By Johnnie Godwin
Contributing Columnist, B&R
Everybody needs a pastor! Even a pastor needs one. But just what is a pastor to be and do to meet our needs? Today we use so many words to describe the role of pastor that I feel the need to put a laser focus on why I say everybody needs a pastor. I’m talking just about the one “somebody” God gives a church to preach and shepherd our souls in and at all of life’s turns.
No one person can be and do all that a church of any size expects of its pastor. I know that because I was a pastor for 11 years in Texas. I served for a time on the staff of a mega-church. Also, over a dozen years during the last 50, I’ve been an interim pastor in Tennessee. Interim pastors are kind of like granddads: while they’re present, they’re going to love on the church and be loved. Then they’re gone. When an interim pastor was about to leave a church, an old-timer said, “You’re the best pastor we’ve ever had!” To which, the interim said, “I’m not really much of a pastor.” The old-timer said, “Well, the church didn’t want much of a pastor, and you filled the bill.” Actually, most churches do want a lot in a pastor. They want their pastor to be all things to all people and then some. But no pastor can do that. So let’s get down to brass tacks.
“Pastor” and the Bible: In the whole Hebrew and Greek Bible, the original word for “pastor” is the word for “shepherd.” The Geneva Bible of 1558-60 is the first English Bible to use “pastor” instead of “shepherd” in Ephesians 4:11. The apostle Paul let us know that God gifts churches with a pastor/teacher as shepherd. In the Geneva OT, only in Jeremiah does “pastor” appear instead of “shepherd.” The KJV came along in 1611, about 50 years after the Geneva Bible. But the Geneva Bible remained the most popular English Bible until about 1650. Why did the Geneva Bible — and other later ones — use the Latin word “pastor” instead of “shepherd”? Why not be consistent in using “shepherd” — as in the rest of the translation? No one knows. But since we do know the biblical role and usage of “shepherd,” we also know the role a pastor is to have in a church and how the flock — the church with its sheep — is to respond to the pastor.
The role of a pastor: I said everybody needs a pastor, and that is true. When I was a pastor, I didn’t have one — except myself. During that pastoral time, I began to understand that the Lord was my pastor. So I started quoting, “The Lord is my ‘pastor’; I shall not want” (Psalm 23:1). In the New Testament, we see the role of pastor fleshed out in what Jesus taught in John 10. And we learn through Jesus’ words to Peter that a pastor shows his love for the Lord by feeding and shepherding the sheep (John 21:15-19). A pastor is to feed and shepherd the sheep and always follow Jesus. God loved all the world so much that He gifted us with Jesus as the Chief Shepherd to pay for our sins, give us eternal life, and empower us with His Spirit (John 3; I Peter 5:4; John 14-16). Both Jesus and the pastor of a local church are God’s shepherd-gifts to feed and equip the church for ministry.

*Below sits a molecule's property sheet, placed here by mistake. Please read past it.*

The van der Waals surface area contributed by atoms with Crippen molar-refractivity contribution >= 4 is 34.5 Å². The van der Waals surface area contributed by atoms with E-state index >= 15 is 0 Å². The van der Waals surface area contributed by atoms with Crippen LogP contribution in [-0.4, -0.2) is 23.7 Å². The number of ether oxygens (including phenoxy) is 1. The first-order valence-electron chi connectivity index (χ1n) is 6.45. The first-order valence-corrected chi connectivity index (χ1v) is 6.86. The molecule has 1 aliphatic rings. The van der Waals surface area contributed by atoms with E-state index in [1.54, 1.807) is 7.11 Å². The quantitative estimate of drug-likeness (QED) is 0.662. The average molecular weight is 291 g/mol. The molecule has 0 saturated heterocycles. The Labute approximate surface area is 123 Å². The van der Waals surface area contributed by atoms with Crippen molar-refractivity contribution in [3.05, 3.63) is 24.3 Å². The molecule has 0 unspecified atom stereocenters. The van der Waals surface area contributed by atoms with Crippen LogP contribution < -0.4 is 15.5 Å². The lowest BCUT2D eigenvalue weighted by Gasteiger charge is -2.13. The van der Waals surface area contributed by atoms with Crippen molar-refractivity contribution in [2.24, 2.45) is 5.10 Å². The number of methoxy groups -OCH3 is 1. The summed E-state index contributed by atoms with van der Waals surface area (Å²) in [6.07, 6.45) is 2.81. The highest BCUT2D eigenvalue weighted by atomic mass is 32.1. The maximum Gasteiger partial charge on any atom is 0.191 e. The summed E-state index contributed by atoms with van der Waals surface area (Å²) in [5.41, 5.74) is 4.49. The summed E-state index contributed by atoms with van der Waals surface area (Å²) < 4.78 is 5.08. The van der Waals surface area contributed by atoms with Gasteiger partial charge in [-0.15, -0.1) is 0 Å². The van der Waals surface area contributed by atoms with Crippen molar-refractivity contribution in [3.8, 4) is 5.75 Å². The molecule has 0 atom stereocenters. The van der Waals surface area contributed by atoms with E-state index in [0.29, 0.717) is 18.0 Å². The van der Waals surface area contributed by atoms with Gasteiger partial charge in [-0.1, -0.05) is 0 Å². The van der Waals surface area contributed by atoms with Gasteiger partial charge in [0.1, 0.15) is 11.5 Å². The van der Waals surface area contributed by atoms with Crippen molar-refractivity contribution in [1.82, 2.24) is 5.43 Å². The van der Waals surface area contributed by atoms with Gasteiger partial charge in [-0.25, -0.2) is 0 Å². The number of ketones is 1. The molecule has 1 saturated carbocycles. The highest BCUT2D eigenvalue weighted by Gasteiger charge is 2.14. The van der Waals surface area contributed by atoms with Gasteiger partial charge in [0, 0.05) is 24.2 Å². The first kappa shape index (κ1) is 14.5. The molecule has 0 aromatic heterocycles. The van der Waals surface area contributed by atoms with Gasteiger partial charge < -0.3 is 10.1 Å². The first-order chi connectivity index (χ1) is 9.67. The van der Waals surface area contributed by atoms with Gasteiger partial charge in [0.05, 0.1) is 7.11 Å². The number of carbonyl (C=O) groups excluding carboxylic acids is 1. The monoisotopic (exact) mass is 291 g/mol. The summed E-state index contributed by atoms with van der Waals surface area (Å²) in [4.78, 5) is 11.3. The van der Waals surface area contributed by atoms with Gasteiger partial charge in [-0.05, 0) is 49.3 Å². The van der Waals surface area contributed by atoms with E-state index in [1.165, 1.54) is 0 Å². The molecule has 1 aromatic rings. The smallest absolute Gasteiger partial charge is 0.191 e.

What churches expect of a pastor: Churches and church members often forget their pastor is human and liable to fall into the temptations and weaknesses of humanity. But aside from that fact, pastors find themselves in a context of expectations that vary widely and don’t necessarily match all that the Bible calls a pastor to be and do. A pastor may be expected to fit in one or more of these categories: know everybody’s name; be good friends even with those that Will Rogers wouldn’t have liked if he met them; win the Super Bowl every year — or at least be a winning coach; be a cheerleader to pep up even the dyspeptic; and be capable in every category a church might need: preacher, pastor, administrator, etc.
I don’t mean to be hard on churches, and I’m aware that many pastors and churches have a relationship as good as a marriage made in heaven and lived out on earth. But as a young minister called to pastor, criticisms often hurt and bruised my thin skin and tender heart. I learned how to be what one person called “a velvet-covered brick” without losing my compassion and sense of Jesus as my model. I enjoyed pastoring. So I was surprised in God’s amazing maze that He led me along a path into Christian publishing and a move to Tennessee.
In that transition, I determined that I would always be a supporter of my pastor and make a positive contribution to the church. I’ve never had a bad pastor in my life. But in Tennessee, I began the practice of telling my three pastors over almost half a century something like this: “I will be one of your strongest supporters. And if you hear me cited as the source of a criticism of yours, you’ll know it’s not true. Because, if I have anything to say to you, I’ll tell you myself; and I’ll consider it coaching rather than criticism.” I’ve been true to that commitment.
What do pastors expect from the sheep? Obviously, the answer to that question would be another article. So I’ll simply summarize a bit. Pastors expect a church to stand behind their calling of him with love, shared ministry, and a durability in friendship and following God’s Word and will. They would love for the church to receive them as God’s new Elisha instead of the church wanting ol’ Elijah back. Pastors would love for the sheep to be responsive and learning and then commit themselves to shared service with the pastor. In other words, the sheep are called to minister with their pastor and not expect him to minister in their place. That’s a bit of what sheep are to do. I’ll offer more later!
— Copyright 2018 by Johnnie C. Godwin. E-mail him at firstname.lastname@example.org.